some quotations from himes’ work
 

 

 

on violence as the singular American narrative

There is no way that one can evaluate the American scene and avoid violence, because any country that was born in violence and has lived in violence always knows about violence. Anything can be initiated, enforced, contained or destroyed in the American scene through violence; it comes straight from the days of slavery, through the Revolutionary War, the Civil War, the Indian wars, the gunslingers killing one another over fences and sheep and one goddamned thing after another; they grew up in violence …. The only people that the American community has tried to teach that it is Christian to turn the other check and live peacefully are the black people. . .   

My French editor says, the Americans have a style of writing detective stories that no one has been able to imitate …. There’s no reason why the black American, like all other Americans, and brought up in this sphere of violence which is the main sphere of American detective stories, there’s no reason why he shouldn’t write them. It’s just plain and simple violence in narrative form …. American violence is public life, it’s a public way of life; it became a form, a detective story form. 

Chester Himes, “My Man Himes” (1976)

 If I had wanted to express my revulsion for violence then I would have made the violence even more repellent, really repellent. I am simply creating stories that have a setting I know very well. 

—Nova (January 1971), 52 

 

on race 

 The American black is a new race of man; the only new race of man to come into being in modern time. And for those hackneyed, diehard, outdated, slavery-time racists to keep thinking of him as a primitive is an insult to the intelligence. In fact, intelligence isn’t required to know the black is a new man, complex, intriguing, and not particularly likeable. I find it very difficult to like American blacks myself; but I know there’s nothing primitive about us, as there is about the most sophisticated African.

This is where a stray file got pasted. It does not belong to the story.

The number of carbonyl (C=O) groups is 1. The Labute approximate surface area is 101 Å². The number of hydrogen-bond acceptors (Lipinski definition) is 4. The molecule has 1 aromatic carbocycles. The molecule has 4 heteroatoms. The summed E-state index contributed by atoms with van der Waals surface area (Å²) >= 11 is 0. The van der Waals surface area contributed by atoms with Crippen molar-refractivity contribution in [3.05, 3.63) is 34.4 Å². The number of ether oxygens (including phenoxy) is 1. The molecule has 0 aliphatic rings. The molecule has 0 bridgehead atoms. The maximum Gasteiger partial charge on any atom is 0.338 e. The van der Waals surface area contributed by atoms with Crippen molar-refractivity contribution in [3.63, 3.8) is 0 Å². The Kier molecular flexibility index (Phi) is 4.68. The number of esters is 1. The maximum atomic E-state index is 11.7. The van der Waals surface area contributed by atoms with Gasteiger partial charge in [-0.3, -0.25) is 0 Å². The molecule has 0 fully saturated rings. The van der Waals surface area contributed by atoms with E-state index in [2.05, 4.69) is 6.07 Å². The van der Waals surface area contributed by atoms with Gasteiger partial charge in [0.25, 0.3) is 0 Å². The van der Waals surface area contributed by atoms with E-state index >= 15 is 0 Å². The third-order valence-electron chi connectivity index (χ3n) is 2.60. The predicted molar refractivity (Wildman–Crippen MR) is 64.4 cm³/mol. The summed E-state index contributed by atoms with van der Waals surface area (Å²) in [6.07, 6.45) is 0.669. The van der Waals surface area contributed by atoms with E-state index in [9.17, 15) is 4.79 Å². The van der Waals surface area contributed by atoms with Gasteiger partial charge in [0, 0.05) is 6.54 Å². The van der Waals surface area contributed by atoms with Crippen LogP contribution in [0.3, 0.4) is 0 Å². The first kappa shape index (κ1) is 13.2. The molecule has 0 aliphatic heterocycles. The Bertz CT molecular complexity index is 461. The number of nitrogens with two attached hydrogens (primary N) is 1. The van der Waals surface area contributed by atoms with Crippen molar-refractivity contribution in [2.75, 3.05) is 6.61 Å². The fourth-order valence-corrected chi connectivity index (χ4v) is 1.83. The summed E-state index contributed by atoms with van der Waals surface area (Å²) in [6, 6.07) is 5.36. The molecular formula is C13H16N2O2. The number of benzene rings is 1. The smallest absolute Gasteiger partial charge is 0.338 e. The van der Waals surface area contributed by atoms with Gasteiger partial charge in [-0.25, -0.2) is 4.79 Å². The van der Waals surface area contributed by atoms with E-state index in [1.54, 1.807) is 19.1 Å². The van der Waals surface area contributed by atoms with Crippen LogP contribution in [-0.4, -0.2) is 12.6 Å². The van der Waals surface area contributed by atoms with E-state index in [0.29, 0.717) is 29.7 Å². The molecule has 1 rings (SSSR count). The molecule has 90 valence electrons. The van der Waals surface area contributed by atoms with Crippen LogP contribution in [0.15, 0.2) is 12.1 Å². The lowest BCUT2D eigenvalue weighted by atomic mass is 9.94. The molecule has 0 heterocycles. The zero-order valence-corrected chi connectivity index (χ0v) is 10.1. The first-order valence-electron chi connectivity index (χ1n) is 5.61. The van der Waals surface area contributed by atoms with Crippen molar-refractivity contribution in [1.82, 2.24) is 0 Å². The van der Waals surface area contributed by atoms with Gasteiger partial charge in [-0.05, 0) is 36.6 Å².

—Himes, The Quality of Hurt (1972)  

 

on writing (and race) 

 No matter what I did, or how I lived, I had considered myself a writer since I’d published my first story in Esquire when I was still in prison in 1934. Foremost a writer. Above all a writer. It was my salvation and is. The world can deny me all other employment, and stone me as an ex-convict, as a nigger, as a disagreeable and unpleasant person. But as long as I can write, whether it is published or not, I’m a writer, and no one can take that away. “A fighter fights, a writer writes”, so I must have done my writing . . .  

Himes, The Quality of Hurt 

I had the creative urge, but the old, used forms of the black American writer did not fit my creations. I wanted to break through the barrier that labeled me as a “protest writer.” I knew the life of an American black needed another image than just the victim of racism. We were more than just victims. We did not suffer, we were extroverts. We were unique individuals, funny not clowns, solemn but not serious, hurt but not suffering, sexualists but not whores in the usual sense of the word; we had tremendous love of life, a love of sex, a love of ourselves. We were absurd.

 —Himes, My Life of Absurdity

  

from his novels

 In Lonely Crusade (1947), the protagonist Lee Gordon is a man pushed to the edge. At the start of the novel the omniscient narrator observes that “Fear was the price for living”; nevertheless, after a run of unemployment, Gordon manages to become a union organizer. However, his happiness soon turns to a kind of self-fuelling fear: